This is one of the best Sci-fi novels I have read. Sci-fi was never in my top favorite genres because a lot of it usually falls flat for me, probably because I’ve never been super interested in science. But this story was striking and brought up a philosophical issue I’ve found myself pondering about before.
The story follows Lucy Henderson and her friends/ragtag crew of survivors when they find themselves thrown into an apocalyptic summer. Teenagers start acting strangely – twitching uncontrollably, eyes changing color, oh and also violently murdering people because it makes them “feel better.” Turns out it all stems from a biotech company that planted itself outside this small town in Oregon. They were developing a device called “The Oracle” that was meant to improve society, connect everyone, and make them easier to control of course.
“In the big picture, we had a chance to save humanity from pain, depression, addiction… everything. We were going to give people a broad-spectrum tool for truly controlling their lives, and minds, and bodies. Oracle was going to cure society’s ills.”
Except, of course, the exact opposite happened because the company rushed through prototyping and skipped any sort of testing before implanting the device in the town’s teenagers. Their parents obviously would want the best for them, whatever could bring them closer to a bright future, and that is what The Oracle claimed. Instead, in trying to eliminate any form of pain, the device became a loop of extremely high to extremely low amounts of dopamine – the low levels an extreme darkness, a blankness of feeling, that the kids found themselves desperate to escape from. Their first test subject just so happened to be a kid who found pleasure in causing pain, and since The Oracle connected everyone who it is implanted in, that message of Pain = Pleasure ran through them all.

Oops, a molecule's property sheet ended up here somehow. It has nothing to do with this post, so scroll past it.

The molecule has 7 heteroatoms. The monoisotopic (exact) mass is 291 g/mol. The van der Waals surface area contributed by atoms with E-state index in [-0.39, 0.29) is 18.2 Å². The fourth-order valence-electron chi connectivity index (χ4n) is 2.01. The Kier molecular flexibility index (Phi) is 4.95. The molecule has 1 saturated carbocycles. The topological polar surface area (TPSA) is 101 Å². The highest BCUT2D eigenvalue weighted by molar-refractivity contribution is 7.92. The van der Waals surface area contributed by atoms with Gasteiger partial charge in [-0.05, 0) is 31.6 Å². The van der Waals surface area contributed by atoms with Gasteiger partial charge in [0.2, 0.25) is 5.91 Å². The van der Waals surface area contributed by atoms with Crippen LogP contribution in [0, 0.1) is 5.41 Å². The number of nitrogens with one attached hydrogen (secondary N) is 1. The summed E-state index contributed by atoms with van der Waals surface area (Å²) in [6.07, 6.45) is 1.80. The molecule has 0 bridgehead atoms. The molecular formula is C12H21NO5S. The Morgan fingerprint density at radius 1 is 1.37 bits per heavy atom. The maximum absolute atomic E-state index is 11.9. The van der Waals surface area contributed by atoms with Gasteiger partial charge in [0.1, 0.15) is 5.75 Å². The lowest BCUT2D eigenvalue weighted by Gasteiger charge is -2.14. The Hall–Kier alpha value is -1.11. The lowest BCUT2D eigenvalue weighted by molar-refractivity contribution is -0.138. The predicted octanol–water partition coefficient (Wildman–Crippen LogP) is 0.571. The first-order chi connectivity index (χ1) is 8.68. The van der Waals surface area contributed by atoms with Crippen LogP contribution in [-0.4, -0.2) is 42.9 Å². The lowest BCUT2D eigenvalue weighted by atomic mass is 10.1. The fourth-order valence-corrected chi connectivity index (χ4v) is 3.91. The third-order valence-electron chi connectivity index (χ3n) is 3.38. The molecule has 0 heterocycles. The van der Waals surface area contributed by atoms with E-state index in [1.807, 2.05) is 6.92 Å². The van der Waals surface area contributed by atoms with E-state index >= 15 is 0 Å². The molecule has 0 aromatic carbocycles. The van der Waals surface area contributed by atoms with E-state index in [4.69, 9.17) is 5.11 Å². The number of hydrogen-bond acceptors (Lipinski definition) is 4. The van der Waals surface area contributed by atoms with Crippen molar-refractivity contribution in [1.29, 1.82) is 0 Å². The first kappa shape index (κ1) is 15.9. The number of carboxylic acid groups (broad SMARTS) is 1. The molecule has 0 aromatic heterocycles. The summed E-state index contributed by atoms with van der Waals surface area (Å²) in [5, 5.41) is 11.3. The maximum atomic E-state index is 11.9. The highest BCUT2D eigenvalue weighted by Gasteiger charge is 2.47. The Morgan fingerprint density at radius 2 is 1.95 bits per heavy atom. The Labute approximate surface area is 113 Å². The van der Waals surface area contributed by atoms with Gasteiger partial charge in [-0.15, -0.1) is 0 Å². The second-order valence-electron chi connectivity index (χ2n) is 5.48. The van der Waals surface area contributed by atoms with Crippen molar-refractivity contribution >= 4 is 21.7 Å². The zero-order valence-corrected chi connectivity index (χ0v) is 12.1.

Lucy, though, discovers a fighting spirit inside of her that was born from the trauma and pain of her life. She was actually adopted into the Hendersons’ family. She was born in Peru as Lucia Alvarez. Her parents were extreme alcoholics and died in a car crash which she was present for. Her days in the orphanage were not any less traumatic than her time with her birth parents. Finally, she found a loving home with the Hendersons, a best friend who shares her pain of being the “outsider,” and a boy who she finds out sees her for who she truly is and likes what he sees. Then, all of a sudden, it all crumbles down as her peers begin to terrorize the town. But she refuses to lay down in defeat. She refuses to become “meat” for whatever evil has ripped away the only comfort she’d ever known.
I said earlier that this story brought up a philosophical issue that I’ve thought of before and that is “If we could erase all human suffering, should we?” The answer I always come to is that without suffering, without our low moments, we could not truly comprehend and appreciate all the good moments. And we wouldn’t just be consistently happy. The pain would be replaced with an emptiness. The Oracle device gave this a more scientific spin, bringing in the controlling of dopamine and other such chemicals in the body. The darkness that came with the dropping of the dopamine levels caused them to seek out a way to lift them back into that high, and the way they did that was based on the first test subject, Jason, who found pleasure in causing pain.
“Whatever it was in the Oracle that Jason had taught how to feel was rewriting her code, teaching her this was good, that this was how to escape the loop, how to stay on, how to make herself feel anything at all, and the absence is returning but you don’t have to feel the low.”
The way that Lucy uses the survival instincts that sprang from her traumatic early years to keep herself and her friends alive throughout the story reads as a message saying “Our pain makes us stronger.” The troubles surrounding The Oracle device reads as a message saying “Although we all have the same chemical makeup, it is how we react to pain, what makes us happy, our pasts, our impulses, our likes and dislikes, our desires, our knowledge, even our sense of humor that makes us who we are. These all make us vastly different from each other and therefore impossible to completely regulate and control as one entity.”